Then, I’m a blubbering hormonal mess. I cry at the slightest thing. Old UK Garage tunes make my eyes prick with reminiscent tears – Kele Le Roc’s My Love (10° Below Vocal Mix) recently caused an unexpected and rather unnecessary reaction. The other day I completely broke down at a re-run of the Great British Bake Off Final, namely at the monumental sight of Nadia and her lovely family and even Mary Berry welling up. YES NADIA, I sobbed, DON’T EVER PUT BOUNDARIES ON YOURSELF EVER AGAIN. NEVER SAY YOU CAN’T DO IT. NEVER SAY YOU DON’T THINK YOU CAN. YOU CAN, AND YOU WILL!! Sob.
Sometimes I forget I am expecting. I literally forget. Maybe it was a dream, I ponder, on a rare morning of no nausea. So I do normal things. I go shopping, I meet mates for lunch. I walk on the treadmill at the gym. I dance at parties. I go to see Madonna at the 02 and get home at 1am. I go to Christmas dos and work in my day job at the usual crazy pace. Then on Sunday I Sleep. Eat. Repeat.
Christmas is a funny old time to be pregnant. London is full of hot young things in slinky tops wearing cheeky reindeer ears and molten eye makeup, who fall out of bars and sing Mariah Carey on their way to the next raucous do. I’m shuffling around like a frump, nursing an orange juice at the work Xmas quiz while everyone necks cheap mulled wine and going to Xmas dinners with mates but forgoing the boozy after-grub bit. I’m undecided how I feel about this. Sometimes my FOMO rears its ugly head. Other times I realise I’ve been drinking for 20 years and could do with a rest. I slip my PJ bottoms on and settle gently into sleep.
My body is expanding in ways I never knew possible. It is a miracle. There are parts I don’t quite know what to do with; I have a bum! The other day a man knocked at our front door selling fresh fish and stared at my new boobs unashamedly for a good few seconds. Twice I declined his fresh kippers. I’m covering all this new junk in the trunk with floaty over-sized things. Kim K in Balmain I am not, although fair play to her. Instead my maternity-wear inspo is Kate Moss, 2002. Floaty tops, voluminous dresses, velvet, skinny scarfs, accessories and that kind of stuff.
Hearing the baby’s heartbeat for the first time felled me in one pulsating beat. It was incredible. It was also remarkably fast – ARE YOU OK IN THERE?! I wanted to ask my tummy but the midwife assured me it was normal. Although after seeing baby spring about in the 12 week scan, doing flips and acrobatics, I’m worried we’ve got a live one on our hands. (Like mother, said my husband cheekily) It took my breath away and made me realise, this is the real deal. I walked to work from the antenatal appointment and gave myself a little pep talk. ‘It is not just about you now. You are responsible for another human being. You need to slow down, and say no to all the demands and pressures that work and life can bring’. Do it. Now.’ I’m trying.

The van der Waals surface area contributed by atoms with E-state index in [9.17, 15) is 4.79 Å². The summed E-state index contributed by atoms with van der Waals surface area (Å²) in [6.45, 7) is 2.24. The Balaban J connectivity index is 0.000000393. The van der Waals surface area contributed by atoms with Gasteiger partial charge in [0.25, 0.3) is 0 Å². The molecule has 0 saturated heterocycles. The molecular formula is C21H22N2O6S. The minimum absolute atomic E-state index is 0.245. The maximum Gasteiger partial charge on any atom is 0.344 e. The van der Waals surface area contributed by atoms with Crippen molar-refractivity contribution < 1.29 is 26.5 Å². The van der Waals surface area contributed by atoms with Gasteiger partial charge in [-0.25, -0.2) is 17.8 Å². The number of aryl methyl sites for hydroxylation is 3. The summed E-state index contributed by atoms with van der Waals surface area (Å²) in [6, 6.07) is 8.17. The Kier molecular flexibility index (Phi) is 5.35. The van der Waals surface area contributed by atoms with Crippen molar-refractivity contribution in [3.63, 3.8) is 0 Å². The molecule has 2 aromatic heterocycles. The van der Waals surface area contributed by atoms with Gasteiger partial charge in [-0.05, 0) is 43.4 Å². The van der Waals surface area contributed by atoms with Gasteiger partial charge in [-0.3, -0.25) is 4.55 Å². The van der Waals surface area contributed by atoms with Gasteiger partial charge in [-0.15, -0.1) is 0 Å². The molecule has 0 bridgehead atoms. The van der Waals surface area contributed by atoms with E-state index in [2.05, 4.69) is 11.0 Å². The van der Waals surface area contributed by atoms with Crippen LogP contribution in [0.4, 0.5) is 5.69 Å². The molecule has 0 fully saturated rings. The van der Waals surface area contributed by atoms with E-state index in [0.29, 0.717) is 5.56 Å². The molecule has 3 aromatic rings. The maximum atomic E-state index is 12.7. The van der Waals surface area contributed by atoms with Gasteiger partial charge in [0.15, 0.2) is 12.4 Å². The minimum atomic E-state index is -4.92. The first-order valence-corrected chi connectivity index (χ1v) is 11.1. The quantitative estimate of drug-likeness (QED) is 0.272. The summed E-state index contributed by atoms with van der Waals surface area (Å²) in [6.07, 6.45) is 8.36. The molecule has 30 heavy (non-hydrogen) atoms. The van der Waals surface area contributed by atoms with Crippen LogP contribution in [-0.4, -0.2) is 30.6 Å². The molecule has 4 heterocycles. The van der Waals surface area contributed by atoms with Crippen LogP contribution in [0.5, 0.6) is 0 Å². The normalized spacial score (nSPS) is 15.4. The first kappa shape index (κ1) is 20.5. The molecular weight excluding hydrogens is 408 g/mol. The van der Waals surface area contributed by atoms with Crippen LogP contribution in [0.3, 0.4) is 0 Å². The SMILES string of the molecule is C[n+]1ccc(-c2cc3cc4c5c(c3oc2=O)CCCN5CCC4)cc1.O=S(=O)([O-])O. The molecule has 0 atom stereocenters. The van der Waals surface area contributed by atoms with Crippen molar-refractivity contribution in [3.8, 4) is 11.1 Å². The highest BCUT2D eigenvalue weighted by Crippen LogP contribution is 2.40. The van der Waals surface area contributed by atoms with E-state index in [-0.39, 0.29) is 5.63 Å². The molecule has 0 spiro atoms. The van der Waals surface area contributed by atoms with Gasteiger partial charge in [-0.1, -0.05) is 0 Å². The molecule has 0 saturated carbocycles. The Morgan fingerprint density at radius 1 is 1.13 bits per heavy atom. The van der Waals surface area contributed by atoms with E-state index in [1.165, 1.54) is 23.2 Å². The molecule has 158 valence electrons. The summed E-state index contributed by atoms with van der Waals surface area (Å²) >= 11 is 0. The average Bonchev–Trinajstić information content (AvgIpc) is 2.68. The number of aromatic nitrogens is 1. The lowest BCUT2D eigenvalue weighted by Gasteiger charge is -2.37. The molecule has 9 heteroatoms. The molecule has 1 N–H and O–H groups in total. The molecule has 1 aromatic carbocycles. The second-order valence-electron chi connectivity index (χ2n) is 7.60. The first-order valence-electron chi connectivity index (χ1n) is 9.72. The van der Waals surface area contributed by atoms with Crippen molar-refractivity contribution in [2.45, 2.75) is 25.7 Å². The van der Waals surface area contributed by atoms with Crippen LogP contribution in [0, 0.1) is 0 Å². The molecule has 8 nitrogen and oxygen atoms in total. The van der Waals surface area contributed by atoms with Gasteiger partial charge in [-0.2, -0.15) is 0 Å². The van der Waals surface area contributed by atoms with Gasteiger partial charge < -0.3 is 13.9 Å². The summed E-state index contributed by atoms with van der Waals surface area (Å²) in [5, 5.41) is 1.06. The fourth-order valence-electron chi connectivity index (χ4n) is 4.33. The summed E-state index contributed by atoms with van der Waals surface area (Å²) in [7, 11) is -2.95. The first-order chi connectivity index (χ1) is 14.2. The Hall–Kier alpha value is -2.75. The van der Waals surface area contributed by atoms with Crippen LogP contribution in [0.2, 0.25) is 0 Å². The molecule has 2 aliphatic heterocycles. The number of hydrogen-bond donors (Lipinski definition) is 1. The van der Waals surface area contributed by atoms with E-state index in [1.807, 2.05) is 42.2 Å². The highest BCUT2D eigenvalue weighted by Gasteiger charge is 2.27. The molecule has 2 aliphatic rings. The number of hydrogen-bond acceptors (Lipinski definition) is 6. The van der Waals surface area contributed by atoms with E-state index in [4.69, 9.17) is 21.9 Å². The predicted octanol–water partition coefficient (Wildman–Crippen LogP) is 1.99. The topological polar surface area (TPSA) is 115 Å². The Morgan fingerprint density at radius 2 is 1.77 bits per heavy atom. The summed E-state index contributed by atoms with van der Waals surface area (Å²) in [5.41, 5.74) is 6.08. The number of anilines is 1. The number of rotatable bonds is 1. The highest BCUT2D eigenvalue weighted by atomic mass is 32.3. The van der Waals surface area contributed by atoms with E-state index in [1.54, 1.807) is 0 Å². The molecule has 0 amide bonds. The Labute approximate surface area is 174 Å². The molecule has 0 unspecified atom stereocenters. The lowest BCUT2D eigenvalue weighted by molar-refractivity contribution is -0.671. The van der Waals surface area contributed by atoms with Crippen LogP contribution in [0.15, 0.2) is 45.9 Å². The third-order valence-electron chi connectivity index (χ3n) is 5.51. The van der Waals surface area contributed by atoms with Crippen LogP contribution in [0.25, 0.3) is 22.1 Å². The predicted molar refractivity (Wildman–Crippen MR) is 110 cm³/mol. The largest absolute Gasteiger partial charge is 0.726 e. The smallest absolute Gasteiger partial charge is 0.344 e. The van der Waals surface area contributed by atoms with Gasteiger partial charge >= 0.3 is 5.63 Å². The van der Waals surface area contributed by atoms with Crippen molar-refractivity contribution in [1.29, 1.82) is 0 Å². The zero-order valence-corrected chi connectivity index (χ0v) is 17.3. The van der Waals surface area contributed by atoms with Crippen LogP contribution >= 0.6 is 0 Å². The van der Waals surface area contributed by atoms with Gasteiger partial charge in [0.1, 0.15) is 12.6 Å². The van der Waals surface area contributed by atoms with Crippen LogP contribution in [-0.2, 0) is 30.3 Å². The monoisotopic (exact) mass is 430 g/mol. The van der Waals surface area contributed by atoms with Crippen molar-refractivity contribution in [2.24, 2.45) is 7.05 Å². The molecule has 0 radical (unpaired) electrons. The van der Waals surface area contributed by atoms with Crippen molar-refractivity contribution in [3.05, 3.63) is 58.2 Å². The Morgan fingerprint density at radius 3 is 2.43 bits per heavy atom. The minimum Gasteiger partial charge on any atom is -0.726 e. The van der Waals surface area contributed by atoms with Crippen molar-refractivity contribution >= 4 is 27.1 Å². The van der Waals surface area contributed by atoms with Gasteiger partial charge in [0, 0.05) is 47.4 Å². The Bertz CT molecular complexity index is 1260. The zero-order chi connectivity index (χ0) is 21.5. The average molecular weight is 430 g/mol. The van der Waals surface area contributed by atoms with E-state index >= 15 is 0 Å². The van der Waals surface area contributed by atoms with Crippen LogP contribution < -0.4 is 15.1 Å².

I’ve discovered some great pregnancy apps to guide me through all the ups and downs, the scary shit and changes completely out of my control. I’m fascinated every day, it’s the best book I’ve ever read. At 16 weeks, the baby was the size of an avocado. At 17 weeks, the baby weighed as much as a turnip. A turnip! What on earth is sprouting in there?! Soon, I’ll be able to feel a flutter. Which makes me feel kind of fluttery. It also dishes out helpful advice like ‘At 12 weeks your feet may become tired and swollen. Buy some new shoes’. Erm, ok I will. Thanks.
Telling friends and family the news we were finally, at last expecting was one of the most amazing things I’ve ever done. All these people you adore sending you their heartfelt congratulations, love and support and then seeing them face to face and squealing and hugging and talking about the future? It made all the pukiness, exhaustion and my expanding bum absolutely, 100% worth it.
Hope you’re ok in there Mini K. You’re a big part of me already.